The second is the Wu Gorge, described by an ancient poet "As the boat sails on the river, passengers feel like they are moving in splendid paintings." We disembarked and boarded a modern ferryboat for a scenic thirty-minute ride amid tall green mountains and steep cliffs, before arriving at the mouth of the Shennongjia stream. We tumbled into narrow sampans crewed by four Chinese villagers. These shallow, narrow boats are ideal for farmers to travel up small side streams. Our adventure began when the barely-clothed men jumped off and pulled us along with thick bamboo rope. They sang in high notes to help give them strength. As the river flowed faster we could see white water rapids and the men jumped back into the sampan as we drifted toward the mouth again.
The last Gorge was the Xiling, once the most treacherous, but now much tamer since the water level has risen. Passing by brand new high-rise cities, we entered the massive concrete city of the Five-Locks. Six ships can fit snugly in each lock and the entire process of lowering down to the bottom locks took almost four hours.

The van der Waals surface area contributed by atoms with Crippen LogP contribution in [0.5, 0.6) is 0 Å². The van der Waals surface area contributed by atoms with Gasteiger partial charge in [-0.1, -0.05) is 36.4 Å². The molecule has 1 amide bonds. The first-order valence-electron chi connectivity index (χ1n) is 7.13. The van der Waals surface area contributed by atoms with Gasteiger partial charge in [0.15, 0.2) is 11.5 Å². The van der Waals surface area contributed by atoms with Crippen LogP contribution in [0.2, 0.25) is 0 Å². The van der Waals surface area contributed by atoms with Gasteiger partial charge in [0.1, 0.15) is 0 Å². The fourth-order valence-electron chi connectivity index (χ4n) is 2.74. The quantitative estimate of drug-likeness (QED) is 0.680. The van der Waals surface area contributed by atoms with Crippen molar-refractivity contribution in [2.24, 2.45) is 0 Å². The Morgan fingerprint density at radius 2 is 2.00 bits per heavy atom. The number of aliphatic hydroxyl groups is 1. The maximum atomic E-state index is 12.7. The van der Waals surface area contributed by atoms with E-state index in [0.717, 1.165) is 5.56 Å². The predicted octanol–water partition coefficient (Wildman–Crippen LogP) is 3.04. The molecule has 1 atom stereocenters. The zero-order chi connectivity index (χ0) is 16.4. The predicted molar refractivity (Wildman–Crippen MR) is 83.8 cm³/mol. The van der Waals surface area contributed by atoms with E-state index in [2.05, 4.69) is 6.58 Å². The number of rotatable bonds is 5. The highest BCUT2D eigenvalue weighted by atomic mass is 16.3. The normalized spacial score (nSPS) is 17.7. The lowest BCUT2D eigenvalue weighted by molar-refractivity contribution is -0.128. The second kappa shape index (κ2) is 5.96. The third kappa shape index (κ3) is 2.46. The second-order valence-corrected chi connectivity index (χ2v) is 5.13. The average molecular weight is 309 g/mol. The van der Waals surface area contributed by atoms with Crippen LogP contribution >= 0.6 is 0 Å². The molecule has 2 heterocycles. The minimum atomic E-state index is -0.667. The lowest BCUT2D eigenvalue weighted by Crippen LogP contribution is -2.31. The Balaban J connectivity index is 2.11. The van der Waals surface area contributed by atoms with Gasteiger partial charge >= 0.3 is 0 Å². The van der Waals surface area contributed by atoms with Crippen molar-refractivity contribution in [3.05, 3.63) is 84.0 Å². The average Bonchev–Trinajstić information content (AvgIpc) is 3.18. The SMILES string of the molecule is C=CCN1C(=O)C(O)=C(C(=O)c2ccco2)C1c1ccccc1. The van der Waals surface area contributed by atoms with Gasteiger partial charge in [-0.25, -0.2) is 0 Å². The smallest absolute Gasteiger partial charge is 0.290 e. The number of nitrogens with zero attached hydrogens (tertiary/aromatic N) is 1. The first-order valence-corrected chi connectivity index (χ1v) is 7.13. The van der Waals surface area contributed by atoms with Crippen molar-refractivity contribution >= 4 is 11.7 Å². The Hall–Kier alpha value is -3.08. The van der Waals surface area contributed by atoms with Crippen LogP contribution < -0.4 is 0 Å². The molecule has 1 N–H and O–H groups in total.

Our final shore excursion was the Three Gorges Project Viewing and Information center. Here we ventured close to the Five-Locks, learned more about the ship elevator, and saw the huge hydroelectric power plant.
History Won't Wait
A cruise down the Yangtze is a step back in time to a simple and peaceful world. But the river is rapidly entering the 21st Century: over the last ten years, China has built enormous cities near its banks to accommodate the largest population in the world. About 13% of the scenic attractions along the Yangtze will be underwater by 2009. Some will be saved and moved to newly opened museums; others have disappeared forever. For those who enjoy smooth journeys, this is an excellent time to witness the beauty of rural villages and the ancient past of a culture rich in history and magnificent scenery.
Photos courtesy of Jill and Eric Weinlein,
ChinaPhoto, and Xinhua NewsAgency
Jill Weinlein is a freelance travel writer who enjoys traveling
around the world with her family. She can be reached at firstname.lastname@example.org .